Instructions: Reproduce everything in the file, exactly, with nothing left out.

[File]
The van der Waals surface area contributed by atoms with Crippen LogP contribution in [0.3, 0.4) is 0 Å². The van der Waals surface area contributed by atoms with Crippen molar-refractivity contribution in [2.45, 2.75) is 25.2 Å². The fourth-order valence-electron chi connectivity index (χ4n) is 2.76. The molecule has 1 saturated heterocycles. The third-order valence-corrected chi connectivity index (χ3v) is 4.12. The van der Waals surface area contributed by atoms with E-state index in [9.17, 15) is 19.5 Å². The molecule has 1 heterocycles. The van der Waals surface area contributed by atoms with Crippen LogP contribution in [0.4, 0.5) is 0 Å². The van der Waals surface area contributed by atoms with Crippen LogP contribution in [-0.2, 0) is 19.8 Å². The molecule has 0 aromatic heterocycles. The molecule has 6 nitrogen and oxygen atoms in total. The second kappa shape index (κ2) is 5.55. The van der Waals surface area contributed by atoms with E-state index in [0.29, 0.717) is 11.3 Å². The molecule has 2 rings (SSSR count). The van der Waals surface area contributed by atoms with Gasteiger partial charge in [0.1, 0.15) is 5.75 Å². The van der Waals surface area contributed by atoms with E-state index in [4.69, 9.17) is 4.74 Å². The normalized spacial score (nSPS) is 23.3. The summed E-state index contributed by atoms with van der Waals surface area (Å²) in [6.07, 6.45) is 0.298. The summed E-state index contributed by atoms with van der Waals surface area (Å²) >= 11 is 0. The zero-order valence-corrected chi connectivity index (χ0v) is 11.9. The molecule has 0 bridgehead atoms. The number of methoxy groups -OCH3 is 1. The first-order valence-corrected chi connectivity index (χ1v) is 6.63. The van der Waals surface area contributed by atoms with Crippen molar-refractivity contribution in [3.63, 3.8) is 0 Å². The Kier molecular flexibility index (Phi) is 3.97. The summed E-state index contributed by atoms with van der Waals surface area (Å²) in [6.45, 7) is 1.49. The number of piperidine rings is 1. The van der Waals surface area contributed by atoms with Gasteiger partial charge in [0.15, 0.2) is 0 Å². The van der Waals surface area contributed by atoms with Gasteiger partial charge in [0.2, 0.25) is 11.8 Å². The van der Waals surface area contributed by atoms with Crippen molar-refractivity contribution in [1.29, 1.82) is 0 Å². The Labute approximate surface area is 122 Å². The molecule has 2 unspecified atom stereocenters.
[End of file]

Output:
The van der Waals surface area contributed by atoms with Crippen LogP contribution in [0.3, 0.4) is 0 Å². The van der Waals surface area contributed by atoms with Crippen molar-refractivity contribution in [2.45, 2.75) is 25.2 Å². The fourth-order valence-electron chi connectivity index (χ4n) is 2.76. The molecule has 1 saturated heterocycles. The third-order valence-corrected chi connectivity index (χ3v) is 4.12. The van der Waals surface area contributed by atoms with E-state index in [9.17, 15) is 19.5 Å². The molecule has 1 heterocycles. The van der Waals surface area contributed by atoms with Crippen LogP contribution in [0.4, 0.5) is 0 Å². The van der Waals surface area contributed by atoms with Crippen LogP contribution in [-0.2, 0) is 19.8 Å². The molecule has 0 aromatic heterocycles. The molecule has 6 nitrogen and oxygen atoms in total. The second kappa shape index (κ2) is 5.55. The van der Waals surface area contributed by atoms with E-state index in [0.29, 0.717) is 11.3 Å². The molecule has 2 rings (SSSR count). The van der Waals surface area contributed by atoms with Gasteiger partial charge in [0.1, 0.15) is 5.75 Å². The van der Waals surface area contributed by atoms with E-state index in [4.69, 9.17) is 4.74 Å². The normalized spacial score (nSPS) is 23.3. The summed E-state index contributed by atoms with van der Waals surface area (Å²) in [6.07, 6.45) is 0.298. The summed E-state index contributed by atoms with van der Waals surface area (Å²) >= 11 is 0. The zero-order valence-corrected chi connectivity index (χ0v) is 11.9. The molecule has 0 bridgehead atoms. The number of methoxy groups -OCH3 is 1. The first-order valence-corrected chi connectivity index (χ1v) is 6.63. The van der Waals surface area contributed by atoms with Crippen molar-refractivity contribution in [3.63, 3.8) is 0 Å². The Kier molecular flexibility index (Phi) is 3.97. The summed E-state index contributed by atoms with van der Waals surface area (Å²) in [6.45, 7) is 1.49. The number of piperidine rings is 1. The van der Waals surface area contributed by atoms with Gasteiger partial charge in [0.15, 0.2) is 0 Å². The van der Waals surface area contributed by atoms with Gasteiger partial charge in [0.2, 0.25) is 11.8 Å². The van der Waals surface area contributed by atoms with Crippen molar-refractivity contribution in [1.29, 1.82) is 0 Å². The Labute approximate surface area is 122 Å². The molecule has 2 unspecified atom stereocenters.